This is something that not a lot of players think about. The knobs on a guitar can be pulled off, put back on, and swapped out with very little effort. And sometimes, changing to a different sort of knob can make a difference.
Do you ever reach for your guitar's volume knob mid-song and find it a little to resistant to your manipulation? Or perhaps it wiggles too freely, and you find yourself bumping it and turning your volume off when you don't mean to? Is it too slippery and difficult to get a grip on? If make frequent use of the knobs on your guitars, (especially the volume), you've probably encountered these challenges numerous times on various instruments.
A set of two, three or four replacement knobs would likely cost you $10 to $15 at the very most. If you're dealing with any of the above issues, consider trying out a few different kinds and throwing them on your guitar.
4. Fresh /Comfortable Guitar Strings
Strings play a very large roll in your guitar's performance, both in terms of their age and their quality. When players complain that their guitar is always going out of tune or that the tone sounds muddy, the first thing to consider is how old the strings are.
If you're somebody who plays guitar on a daily basis (playing regular uncoated strings), it's ideal to put new strings on every two to three weeks if you want the best tone and intonation your strings can give you.
Many people put new strings on before every gig or recording session, which is a good practice. The important thing is making sure that the strings are properly and thoroughly stretched, which can take; time, practice and patience.
Different kinds of strings can also have a big effect on the sound of the instrument. Take your time and experiment between different brands of strings, coated versus uncoated strings, and different sizes of strings to see what sounds the best and feels most comfortable on your fingers.
5. Strap locks
If you're an actively gigging musician, this is a no-brainer. Having your instrument take a tumble onstage is beyond disappointing. The sooner you put strap locks on the instrument, the sooner you can stop worrying about it.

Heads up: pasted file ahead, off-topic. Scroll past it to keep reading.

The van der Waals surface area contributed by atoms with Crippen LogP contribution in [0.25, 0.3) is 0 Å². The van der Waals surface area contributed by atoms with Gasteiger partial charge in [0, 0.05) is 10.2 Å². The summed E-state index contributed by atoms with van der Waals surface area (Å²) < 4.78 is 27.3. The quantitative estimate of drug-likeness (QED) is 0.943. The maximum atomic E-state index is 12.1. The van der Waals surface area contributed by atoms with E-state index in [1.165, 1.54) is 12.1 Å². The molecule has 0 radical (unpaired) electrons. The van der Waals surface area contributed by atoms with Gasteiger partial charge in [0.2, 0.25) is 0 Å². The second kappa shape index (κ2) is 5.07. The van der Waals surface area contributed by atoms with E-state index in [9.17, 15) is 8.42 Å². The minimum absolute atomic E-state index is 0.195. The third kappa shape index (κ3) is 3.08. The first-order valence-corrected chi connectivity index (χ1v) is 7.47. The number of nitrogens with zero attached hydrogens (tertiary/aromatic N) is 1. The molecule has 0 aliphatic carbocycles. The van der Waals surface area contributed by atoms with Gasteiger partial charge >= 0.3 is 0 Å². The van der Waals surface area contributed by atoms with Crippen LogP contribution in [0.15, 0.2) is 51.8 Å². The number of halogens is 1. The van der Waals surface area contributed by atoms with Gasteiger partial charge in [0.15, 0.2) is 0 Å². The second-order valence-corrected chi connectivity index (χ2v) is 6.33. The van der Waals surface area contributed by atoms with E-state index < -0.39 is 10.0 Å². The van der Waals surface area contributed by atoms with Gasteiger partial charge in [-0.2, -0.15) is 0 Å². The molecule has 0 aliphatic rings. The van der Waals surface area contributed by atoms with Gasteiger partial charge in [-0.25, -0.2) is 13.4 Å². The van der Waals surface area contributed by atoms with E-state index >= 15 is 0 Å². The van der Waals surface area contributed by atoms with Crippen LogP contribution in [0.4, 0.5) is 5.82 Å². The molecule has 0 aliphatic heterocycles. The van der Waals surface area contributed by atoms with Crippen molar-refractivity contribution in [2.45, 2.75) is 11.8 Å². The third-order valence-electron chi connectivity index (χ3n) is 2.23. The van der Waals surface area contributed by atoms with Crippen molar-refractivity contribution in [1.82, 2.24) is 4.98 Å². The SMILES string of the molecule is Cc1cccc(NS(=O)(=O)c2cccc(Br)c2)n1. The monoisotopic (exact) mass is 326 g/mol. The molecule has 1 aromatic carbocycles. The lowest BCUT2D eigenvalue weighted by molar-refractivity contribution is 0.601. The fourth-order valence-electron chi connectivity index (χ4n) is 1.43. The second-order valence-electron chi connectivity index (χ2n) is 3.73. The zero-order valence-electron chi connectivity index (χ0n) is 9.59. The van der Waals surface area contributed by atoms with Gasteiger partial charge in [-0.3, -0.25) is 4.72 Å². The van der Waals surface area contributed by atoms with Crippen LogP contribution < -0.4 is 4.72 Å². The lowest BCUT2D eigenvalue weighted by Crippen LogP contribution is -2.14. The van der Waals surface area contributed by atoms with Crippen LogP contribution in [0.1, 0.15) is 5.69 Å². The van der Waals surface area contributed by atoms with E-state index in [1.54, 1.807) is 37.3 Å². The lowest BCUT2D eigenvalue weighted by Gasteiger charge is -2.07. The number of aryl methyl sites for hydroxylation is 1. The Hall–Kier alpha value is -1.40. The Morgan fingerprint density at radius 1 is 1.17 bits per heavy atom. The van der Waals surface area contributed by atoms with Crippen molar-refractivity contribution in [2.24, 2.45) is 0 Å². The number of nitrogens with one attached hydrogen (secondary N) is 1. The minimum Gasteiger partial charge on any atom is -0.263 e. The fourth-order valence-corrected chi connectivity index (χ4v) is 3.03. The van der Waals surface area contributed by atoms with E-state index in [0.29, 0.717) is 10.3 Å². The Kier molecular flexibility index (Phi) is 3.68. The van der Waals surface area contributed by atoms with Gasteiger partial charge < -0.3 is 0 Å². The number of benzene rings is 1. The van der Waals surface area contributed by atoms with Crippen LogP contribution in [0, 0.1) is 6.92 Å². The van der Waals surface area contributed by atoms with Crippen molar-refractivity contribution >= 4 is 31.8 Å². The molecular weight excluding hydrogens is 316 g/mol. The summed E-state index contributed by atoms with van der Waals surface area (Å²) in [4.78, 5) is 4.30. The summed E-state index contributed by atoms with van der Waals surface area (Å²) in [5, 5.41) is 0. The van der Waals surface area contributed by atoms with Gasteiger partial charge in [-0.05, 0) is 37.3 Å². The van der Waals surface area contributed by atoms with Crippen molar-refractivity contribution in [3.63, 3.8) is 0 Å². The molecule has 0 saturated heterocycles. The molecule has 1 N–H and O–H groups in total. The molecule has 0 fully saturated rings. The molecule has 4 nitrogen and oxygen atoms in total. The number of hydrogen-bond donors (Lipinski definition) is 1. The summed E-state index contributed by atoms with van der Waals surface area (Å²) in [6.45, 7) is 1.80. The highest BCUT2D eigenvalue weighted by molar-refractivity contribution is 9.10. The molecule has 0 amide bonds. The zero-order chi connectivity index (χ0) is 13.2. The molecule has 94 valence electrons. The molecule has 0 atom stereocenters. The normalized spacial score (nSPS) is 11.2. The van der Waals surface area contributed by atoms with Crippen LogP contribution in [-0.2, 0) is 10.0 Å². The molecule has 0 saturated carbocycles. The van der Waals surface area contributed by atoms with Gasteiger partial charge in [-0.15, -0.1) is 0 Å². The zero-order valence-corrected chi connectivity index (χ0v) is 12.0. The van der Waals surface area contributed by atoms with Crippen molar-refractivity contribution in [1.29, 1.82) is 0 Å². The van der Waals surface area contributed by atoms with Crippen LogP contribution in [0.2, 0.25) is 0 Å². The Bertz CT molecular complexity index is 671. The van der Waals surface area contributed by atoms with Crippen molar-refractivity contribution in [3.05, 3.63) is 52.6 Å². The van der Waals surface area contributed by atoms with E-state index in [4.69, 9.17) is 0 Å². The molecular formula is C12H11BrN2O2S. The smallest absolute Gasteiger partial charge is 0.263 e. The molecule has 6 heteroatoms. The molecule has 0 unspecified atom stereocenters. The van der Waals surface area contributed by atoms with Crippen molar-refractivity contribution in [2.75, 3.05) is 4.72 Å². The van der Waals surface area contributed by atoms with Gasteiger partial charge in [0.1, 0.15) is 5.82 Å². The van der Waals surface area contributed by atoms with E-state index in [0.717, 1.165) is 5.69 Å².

If you're anxious about drilling new strap buttons into your guitar, Planet Waves has been making a strap that locks on the strap side that might be worth considering, though from the reviews online, it seems much less secure than the full strap-lock upgrade.
6. High Quality Hard Cases and Gig Bags
Another great upgrade for the actively gigging musician are high quality cases. Of course, you will want to make sure that whatever case you own can completely protect your guitar. And, consider which case will be the best for where you are headed. Going to a club 10 min. from your pad may just require a good gig bag. heading to a session at a studio - gig bag. Traveling to another city - hard case. Dropping your axe off at the repair shop - Hard case... But there are even more factors to consider as well.
Each case and gig bag has its own weight, and if you take your time to try a few out, you can find cases that are lighter than others but protect just as well. Also consider the handle(s): if it's not comfortable on your hand, (or if the gig-bag feels bad slung over your shoulder), it's going to be very difficult to carry around, especially if you have to walk a few blocks from a parking spot to the venue.
Some hard-shell cases also have locks, which can be useful as a deterrent to anyone who wants to take a quick peek at what's inside. However, this is not essential, as anybody who really wants to get into the case could simply break the latch and open it up.